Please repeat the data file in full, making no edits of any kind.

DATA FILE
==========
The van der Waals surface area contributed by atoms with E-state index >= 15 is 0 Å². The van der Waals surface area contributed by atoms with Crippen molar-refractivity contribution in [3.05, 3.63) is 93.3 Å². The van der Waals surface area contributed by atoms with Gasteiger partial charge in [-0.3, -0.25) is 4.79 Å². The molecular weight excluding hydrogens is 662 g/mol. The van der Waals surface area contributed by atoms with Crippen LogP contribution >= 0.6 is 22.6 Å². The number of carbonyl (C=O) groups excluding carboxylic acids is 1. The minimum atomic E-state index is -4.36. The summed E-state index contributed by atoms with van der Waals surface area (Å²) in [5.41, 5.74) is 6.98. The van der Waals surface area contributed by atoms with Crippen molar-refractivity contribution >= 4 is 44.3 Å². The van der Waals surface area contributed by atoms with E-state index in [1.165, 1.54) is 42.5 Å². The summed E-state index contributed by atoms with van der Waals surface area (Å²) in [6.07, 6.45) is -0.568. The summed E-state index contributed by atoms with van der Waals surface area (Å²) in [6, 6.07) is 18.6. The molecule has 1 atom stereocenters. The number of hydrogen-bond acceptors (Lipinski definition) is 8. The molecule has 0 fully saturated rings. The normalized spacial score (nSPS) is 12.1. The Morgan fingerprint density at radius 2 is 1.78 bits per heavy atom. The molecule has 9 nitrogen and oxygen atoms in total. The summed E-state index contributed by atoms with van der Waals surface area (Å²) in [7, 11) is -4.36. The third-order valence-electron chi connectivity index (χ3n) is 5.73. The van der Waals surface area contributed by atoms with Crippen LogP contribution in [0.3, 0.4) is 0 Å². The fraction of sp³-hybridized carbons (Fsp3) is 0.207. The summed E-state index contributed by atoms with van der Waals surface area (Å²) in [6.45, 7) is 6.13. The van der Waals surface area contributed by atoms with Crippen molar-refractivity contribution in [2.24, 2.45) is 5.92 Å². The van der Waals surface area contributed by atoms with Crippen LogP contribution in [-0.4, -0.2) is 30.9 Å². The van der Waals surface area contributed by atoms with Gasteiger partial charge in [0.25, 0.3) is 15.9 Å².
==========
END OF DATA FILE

The van der Waals surface area contributed by atoms with E-state index >= 15 is 0 Å². The van der Waals surface area contributed by atoms with Crippen molar-refractivity contribution in [3.05, 3.63) is 93.3 Å². The van der Waals surface area contributed by atoms with Gasteiger partial charge in [-0.3, -0.25) is 4.79 Å². The molecular weight excluding hydrogens is 662 g/mol. The van der Waals surface area contributed by atoms with Crippen LogP contribution >= 0.6 is 22.6 Å². The number of carbonyl (C=O) groups excluding carboxylic acids is 1. The minimum atomic E-state index is -4.36. The summed E-state index contributed by atoms with van der Waals surface area (Å²) in [5.41, 5.74) is 6.98. The van der Waals surface area contributed by atoms with Crippen molar-refractivity contribution >= 4 is 44.3 Å². The van der Waals surface area contributed by atoms with E-state index in [1.165, 1.54) is 42.5 Å². The summed E-state index contributed by atoms with van der Waals surface area (Å²) in [6.07, 6.45) is -0.568. The summed E-state index contributed by atoms with van der Waals surface area (Å²) in [6, 6.07) is 18.6. The molecule has 1 atom stereocenters. The number of hydrogen-bond acceptors (Lipinski definition) is 8. The molecule has 0 fully saturated rings. The normalized spacial score (nSPS) is 12.1. The Morgan fingerprint density at radius 2 is 1.78 bits per heavy atom. The molecule has 9 nitrogen and oxygen atoms in total. The summed E-state index contributed by atoms with van der Waals surface area (Å²) in [7, 11) is -4.36. The third-order valence-electron chi connectivity index (χ3n) is 5.73. The van der Waals surface area contributed by atoms with Crippen LogP contribution in [0.3, 0.4) is 0 Å². The fraction of sp³-hybridized carbons (Fsp3) is 0.207. The summed E-state index contributed by atoms with van der Waals surface area (Å²) in [6.45, 7) is 6.13. The van der Waals surface area contributed by atoms with Crippen molar-refractivity contribution in [2.24, 2.45) is 5.92 Å². The van der Waals surface area contributed by atoms with Crippen LogP contribution in [-0.4, -0.2) is 30.9 Å². The van der Waals surface area contributed by atoms with Gasteiger partial charge in [0.25, 0.3) is 15.9 Å².